Definify.com

Webster 1913 Edition


Key

Key

(kē)
,
Noun.
[OE.
keye
,
key
,
kay
, AS.
cæg
.]
1.
An instrument by means of which the bolt of a lock is shot or drawn; usually, a removable metal instrument fitted to the mechanism of a particular lock and operated by turning in its place.
2.
A small device which is inserted into a mechanism and turned like a key to fasten, adjust, or wind it;
as, a watch
key
; a bed
key
; the winding
key
for a clock, etc.
4.
A position or condition which affords entrance, control, pr possession, etc.;
as, the
key
of a line of defense; the
key
of a country; the
key
of a political situation
.
Hence,
that which serves to unlock, open, discover, or solve something unknown or difficult;
as, the
key
to a riddle; the
key
to a problem.
Similarly, see also senses 14 and 15.
Those who are accustomed to reason have got the true
key
of books.
Locke.
Who keeps the
keys
of all the creeds.
Tennyson.
5.
That part of a mechanism which serves to lock up, make fast, or adjust to position.
6.
(Arch.)
(a)
A piece of wood used as a wedge.
(b)
The last board of a floor when laid down.
7.
(Masonry)
(a)
A keystone.
(b)
That part of the plastering which is forced through between the laths and holds the rest in place.
8.
(Mach.)
(a)
A wedge to unite two or more pieces, or adjust their relative position; a cotter; a forelock.
See Illusts. of
Cotter
, and
Gib
.
(b)
A bar, pin or wedge, to secure a crank, pulley, coupling, etc., upon a shaft, and prevent relative turning; sometimes holding by friction alone, but more frequently by its resistance to shearing, being usually embedded partly in the shaft and partly in the crank, pulley, etc.
9.
(Bot.)
An indehiscent, one-seeded fruit furnished with a wing, as the fruit of the ash and maple; a samara; – called also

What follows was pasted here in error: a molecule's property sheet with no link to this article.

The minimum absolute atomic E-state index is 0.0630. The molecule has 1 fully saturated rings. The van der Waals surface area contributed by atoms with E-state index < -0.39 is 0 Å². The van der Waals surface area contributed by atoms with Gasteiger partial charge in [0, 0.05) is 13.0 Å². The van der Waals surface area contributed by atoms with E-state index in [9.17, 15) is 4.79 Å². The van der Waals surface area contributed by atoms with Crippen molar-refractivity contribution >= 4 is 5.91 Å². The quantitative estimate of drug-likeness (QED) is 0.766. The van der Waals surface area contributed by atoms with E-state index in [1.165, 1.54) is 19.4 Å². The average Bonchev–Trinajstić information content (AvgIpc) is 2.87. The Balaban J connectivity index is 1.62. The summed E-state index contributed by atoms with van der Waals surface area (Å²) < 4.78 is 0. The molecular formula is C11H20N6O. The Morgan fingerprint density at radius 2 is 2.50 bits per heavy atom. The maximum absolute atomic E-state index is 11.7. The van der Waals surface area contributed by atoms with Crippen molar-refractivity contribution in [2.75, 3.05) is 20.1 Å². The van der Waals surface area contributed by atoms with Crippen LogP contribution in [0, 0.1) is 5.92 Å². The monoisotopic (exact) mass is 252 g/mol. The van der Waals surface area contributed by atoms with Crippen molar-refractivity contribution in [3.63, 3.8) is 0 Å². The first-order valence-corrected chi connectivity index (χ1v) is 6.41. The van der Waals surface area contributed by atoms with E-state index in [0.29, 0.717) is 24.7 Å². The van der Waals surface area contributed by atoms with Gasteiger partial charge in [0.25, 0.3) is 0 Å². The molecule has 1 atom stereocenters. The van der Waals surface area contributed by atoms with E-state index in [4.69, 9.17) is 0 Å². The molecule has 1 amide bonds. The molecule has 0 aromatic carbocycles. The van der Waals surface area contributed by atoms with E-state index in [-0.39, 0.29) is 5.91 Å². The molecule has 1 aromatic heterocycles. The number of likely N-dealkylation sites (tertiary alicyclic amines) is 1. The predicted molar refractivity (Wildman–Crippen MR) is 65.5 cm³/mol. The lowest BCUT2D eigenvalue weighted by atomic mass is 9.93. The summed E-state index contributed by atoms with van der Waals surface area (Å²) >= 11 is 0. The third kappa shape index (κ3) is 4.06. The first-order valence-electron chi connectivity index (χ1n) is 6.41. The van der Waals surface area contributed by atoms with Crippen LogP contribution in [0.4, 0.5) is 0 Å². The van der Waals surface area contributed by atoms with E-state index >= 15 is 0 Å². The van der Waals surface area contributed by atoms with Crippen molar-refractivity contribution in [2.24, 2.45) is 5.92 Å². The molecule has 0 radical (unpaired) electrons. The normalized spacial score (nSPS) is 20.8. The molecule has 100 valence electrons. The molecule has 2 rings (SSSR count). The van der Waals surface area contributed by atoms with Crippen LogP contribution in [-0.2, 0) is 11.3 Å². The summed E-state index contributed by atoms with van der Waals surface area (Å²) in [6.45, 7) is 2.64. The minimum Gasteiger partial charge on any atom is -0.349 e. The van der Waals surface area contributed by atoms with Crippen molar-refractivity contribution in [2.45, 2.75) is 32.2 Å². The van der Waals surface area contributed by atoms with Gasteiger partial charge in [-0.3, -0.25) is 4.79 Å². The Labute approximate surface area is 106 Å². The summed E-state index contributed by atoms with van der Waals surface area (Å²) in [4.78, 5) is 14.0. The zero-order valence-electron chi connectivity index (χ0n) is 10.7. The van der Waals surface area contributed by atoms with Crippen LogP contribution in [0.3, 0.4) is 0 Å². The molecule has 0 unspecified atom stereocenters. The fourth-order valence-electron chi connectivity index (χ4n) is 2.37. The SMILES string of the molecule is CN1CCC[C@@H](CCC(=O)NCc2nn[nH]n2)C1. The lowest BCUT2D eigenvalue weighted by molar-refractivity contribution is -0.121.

key fruit
.
10.
(Mus.)
(a)
A family of tones whose regular members are called diatonic tones, and named key tone (or tonic) or one (or eight), mediant or three, dominant or five, subdominant or four, submediant or six, supertonic or two, and subtonic or seven. Chromatic tones are temporary members of a key, under such names as “ sharp four,” “flat seven,” etc. Scales and tunes of every variety are made from the tones of a key.
(b)
The fundamental tone of a movement to which its modulations are referred, and with which it generally begins and ends; keynote.
Both warbling of one song, both in one
key
.
Shakespeare
11.
Fig: The general pitch or tone of a sentence or utterance.
You fall at once into a lower
key
.
Cowper.
Key bed
.
Same as
Key seat
.
Key bolt
,
a bolt which has a mortise near the end, and is secured by a cotter or wedge instead of a nut.
Key bugle
.
Key of a position
or
Key of a country.
(Mil.)
See
Key
, 4.
Key seat
(Mach.)
,
a bed or groove to receive a key which prevents one part from turning on the other.
Key way
,
a channel for a key, in the hole of a piece which is keyed to a shaft; an internal key seat; – called also
key seat
.
Key wrench
(Mach.)
,
an adjustable wrench in which the movable jaw is made fast by a key.
Power of the keys
(Eccl.)
,
the authority claimed by the ministry in some Christian churches to administer the discipline of the church, and to grant or withhold its privileges; – so called from the declaration of Christ, “I will give unto thee the keys of the kingdom of heaven.”
Matt. xvi. 19.

Key

,
Verb.
T.
[
imp. & p. p.
Keved
;
p. pr. & vb. n.
Keying
.]
1.
To fasten or secure firmly; to fasten or tighten with keys or wedges.
Francis.
To key up
.
(a)
(Arch.)
To raise (the whole ring of an arch) off its centering, by driving in the keystone forcibly.
(b)
(Mus.)
To raise the pitch of.
(c)
Hence,
(fig.)
,
to produce nervous tension in;
as, the whole team was
keyed up
for the championship game
.

Webster 1828 Edition


Key

KEY

,
Noun.
ke.
In a general sense, a fastener; that which fastens; as a piece of wood in the frame of a building, or in a chain, &c.
1.
An instrument for shutting or opening a lock, by pushing the bolt one way or the other. Keys are of various forms, and fitted to the wards of the locks to which they belong.
2.
An instrument by which something is screwed or turned; as the key of a watch or other chronometer.
3.
The stone which binds an arch. [See Key-stone.]
4.
In an organ or harpsichord, the key, or finger key is a little lever or piece in the fore part by which the instrument is played on by the fingers.
5.
In music, the key, or key note, is the fundamental note or tone, to which the whole piece is accommodated, and with which it usually begins and always ends. There are two keys, one of the major, and one of the minor mode. Key sometimes signifies a scale or system of intervals.
6.
An index, or that which serves to explain a cypher. Hence,
7.
That which serves to explain any thing difficult to be understood.
8.
In the Romish church, ecclesiastical jurisdiction, or the power of the pope, or the power of excommunicating or absolving.
9.
A ledge or lay of ricks near the surface of the water.